Blessed with stunning natural beauty, fine cuisine and the rich history of the Ottoman and Byzantine Empires, Turkey is an exceptional destination. Its beautiful beaches and Byzantine frescoes combine with the stunning architectural treasures of Istanbul and the extraordinary landscapes of Cappadocia to create a country of incredible depth and vibrancy. From the azure Aegean, to the remote mountains of the east, Turkey is a breathtaking kaleidoscope of colour and culture.

Highlights of Turkey

Things to See & Do

  • Istanbul


    Istanbul is Turkey’s largest city (approx. 12 million) and the country’s undisputed cultural and financial centre. Istanbul offers a great deal in the way of history, culture, food and entertainment, in fact far too much to take in on a short city break, you will need to come back time and time again to truly see all that this atmospheric city has to offer. Enjoying a deeply romantic setting as the only city in the world that straddles two continents and surrounded by the waters of the Bosphorus, Istanbul is the former capital of three great empires, Eastern Roman, Byzantine and Ottoman and the city exudes history at every turn, with its centuries-old palaces, castles, mosques, churches and other monuments. Istanbul today is also a city undergoing a dramatic renaissance, bubbling with a bold new energy that’s exciting and intensely alive with cutting-edge international film and music festivals, designer shops and chic restaurants and bars.

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  • Temple of Aphrodite

    Temple of Aphrodite

    One of the oldest sacred sites in Turkey, the magnificent 1st century ruins of the Temple of Aphrodite are dedicated to the Greek goddess of love and fertility. Completed during the reign of the emperor Augustus, the temple was once one of the cult’s most revered centres of worship.

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  • Troy


    Troy, with its 4,000 years of history, is one of the most famous archaeological sites in the world. The first excavations at the site were undertaken by the famous archaeologist Heinrich Schliemann in 1870. In scientific terms, its extensive remains are the most significant demonstration of the first contact between the civilizations of Anatolia and the Mediterranean world. Moreover, the siege of Troy by Spartan and Achaean warriors from Greece in the 13th or 12th century B.C., immortalized by Homer in the Iliad, has inspired great creative artists throughout the world ever since.

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  • Gallipoli


    One of the bloodiest battles of the First World War, the Dardanelles Campaign resulted in the death of over 130,000 men. Considered to be a defining moment in modern Turkish history, the battlefields, cemeteries and memorials are today part of the 33,000 hectare Gallipoli Peninsula Historical National Park.

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  • Blue Mosque, Istanbul

    Blue Mosque, Istanbul

    The Sultan Ahmed Mosque dates back to the 17th century rule of Ahmed I and is a stunning fusion of Byzantine and Ottoman design. Considered to be the last great mosque of the classical period, its name comes from the thousands of blue tiles that adorn its exterior.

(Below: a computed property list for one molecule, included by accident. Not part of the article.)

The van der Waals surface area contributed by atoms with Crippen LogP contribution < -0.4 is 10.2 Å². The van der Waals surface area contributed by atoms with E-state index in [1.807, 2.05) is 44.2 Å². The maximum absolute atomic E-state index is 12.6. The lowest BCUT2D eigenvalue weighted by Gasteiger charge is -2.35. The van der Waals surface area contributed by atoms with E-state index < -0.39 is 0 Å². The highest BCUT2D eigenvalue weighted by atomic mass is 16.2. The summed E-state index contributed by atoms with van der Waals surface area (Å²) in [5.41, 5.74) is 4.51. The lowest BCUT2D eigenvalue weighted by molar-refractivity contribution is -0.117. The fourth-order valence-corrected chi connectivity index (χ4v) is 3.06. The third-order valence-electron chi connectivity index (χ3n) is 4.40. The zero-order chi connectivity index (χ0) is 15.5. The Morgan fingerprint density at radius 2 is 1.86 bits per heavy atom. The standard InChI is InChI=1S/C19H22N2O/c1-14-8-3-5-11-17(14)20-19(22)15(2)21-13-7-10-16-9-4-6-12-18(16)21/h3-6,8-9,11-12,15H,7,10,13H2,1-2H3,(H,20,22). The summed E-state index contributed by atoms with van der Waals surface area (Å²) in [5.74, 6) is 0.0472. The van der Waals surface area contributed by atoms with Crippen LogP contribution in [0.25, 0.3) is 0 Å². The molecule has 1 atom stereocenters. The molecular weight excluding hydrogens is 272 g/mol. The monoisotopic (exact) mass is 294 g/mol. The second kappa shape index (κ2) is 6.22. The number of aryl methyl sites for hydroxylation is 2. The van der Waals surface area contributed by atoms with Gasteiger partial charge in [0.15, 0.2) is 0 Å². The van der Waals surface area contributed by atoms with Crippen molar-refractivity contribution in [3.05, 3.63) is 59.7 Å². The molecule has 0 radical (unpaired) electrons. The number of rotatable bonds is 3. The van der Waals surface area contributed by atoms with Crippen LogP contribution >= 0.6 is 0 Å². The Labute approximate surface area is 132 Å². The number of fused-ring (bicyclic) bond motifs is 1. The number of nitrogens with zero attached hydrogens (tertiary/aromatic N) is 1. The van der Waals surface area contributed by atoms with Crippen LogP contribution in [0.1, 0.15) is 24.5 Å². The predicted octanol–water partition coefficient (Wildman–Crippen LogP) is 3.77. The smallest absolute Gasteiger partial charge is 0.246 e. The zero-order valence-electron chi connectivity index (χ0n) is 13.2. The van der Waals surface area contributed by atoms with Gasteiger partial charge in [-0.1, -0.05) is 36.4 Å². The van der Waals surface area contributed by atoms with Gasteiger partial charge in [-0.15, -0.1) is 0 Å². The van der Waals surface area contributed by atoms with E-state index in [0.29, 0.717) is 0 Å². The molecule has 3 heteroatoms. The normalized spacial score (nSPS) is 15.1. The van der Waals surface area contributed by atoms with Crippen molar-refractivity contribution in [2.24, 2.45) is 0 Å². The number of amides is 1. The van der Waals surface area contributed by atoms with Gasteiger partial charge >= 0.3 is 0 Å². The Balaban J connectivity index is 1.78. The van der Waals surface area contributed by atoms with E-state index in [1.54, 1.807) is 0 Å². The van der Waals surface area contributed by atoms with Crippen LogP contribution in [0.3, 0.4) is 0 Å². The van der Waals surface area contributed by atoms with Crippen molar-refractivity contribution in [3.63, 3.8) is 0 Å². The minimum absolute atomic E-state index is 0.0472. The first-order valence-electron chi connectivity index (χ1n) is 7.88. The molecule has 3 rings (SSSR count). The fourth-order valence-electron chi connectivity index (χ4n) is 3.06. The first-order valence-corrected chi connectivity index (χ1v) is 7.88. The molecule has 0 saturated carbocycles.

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  • Lake Van

    Lake Van

    Turkey has over 300 natural and 130 artificial lakes. In terms of numbers of lakes, the Eastern Anatolian region is the richest including Lake Van, (the largest of the country with its 3,713 square kilometres surface). Lake Van is  a huge expanse of blue water with only inlets and no outlets, a virtual inland sea. It did once have an outlet until blocked by an ancient volcano. Van castle, located like most of the Urartian castles on a declining ridge, once stood on the lakeside but no longer. The lake has receded over the centuries so the castle and the city stand 2-3km from its shores.

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  • Mount Ararat

    Mount Ararat

    The holy mountain of Mount Ararat, believed to be the final resting place of Noah’s Ark. This volcanic mountain rises 5,165 meters or 16,945 feet high, far above the plains that are at 2,000-3,000 feet high. Mount Ararat may be the largest single-mass or volume mountain in the world as it is huge (one really has to see it in person to appreciate its immensity). Ararat has only a few native trees growing on it in Ahora village, shrubs around Korhan, and several small forests on Little Ararat.

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  • Pamukkale


    The calcified travertines of Pamukkale are one of Turkey’s most remarkable natural treasures. Formed by the hot springs that flow from deep within the Cal Dagi Mountains in western Anatolia, the frozen cascades are formed by the rapidly cooling waters depositing calcium down the steep hillside, resulting in the famous limestone terraces.

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  • Pergamum Acropolis

    Pergamum Acropolis

    The Acropolis in Pergamon was once the capital of the Pergamon Kingdom and was cited in the Book of Revelations as one of the 7 churches of Asia. The famous Altar of Zeus in Pergamon is on the south of the theatre, built by Eumenes II (197-159 BC).

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  • Trabzon


    The cities in the east of the country have quite a different flavour. Trabzon on the far north-eastern Black Sea coast has its own Haghia Sophia from the 13th century and makes a good base to visit the cliff-hugging Sumela Monastery set in the spectacular semi-tropical forested landscape that so typifies this region.

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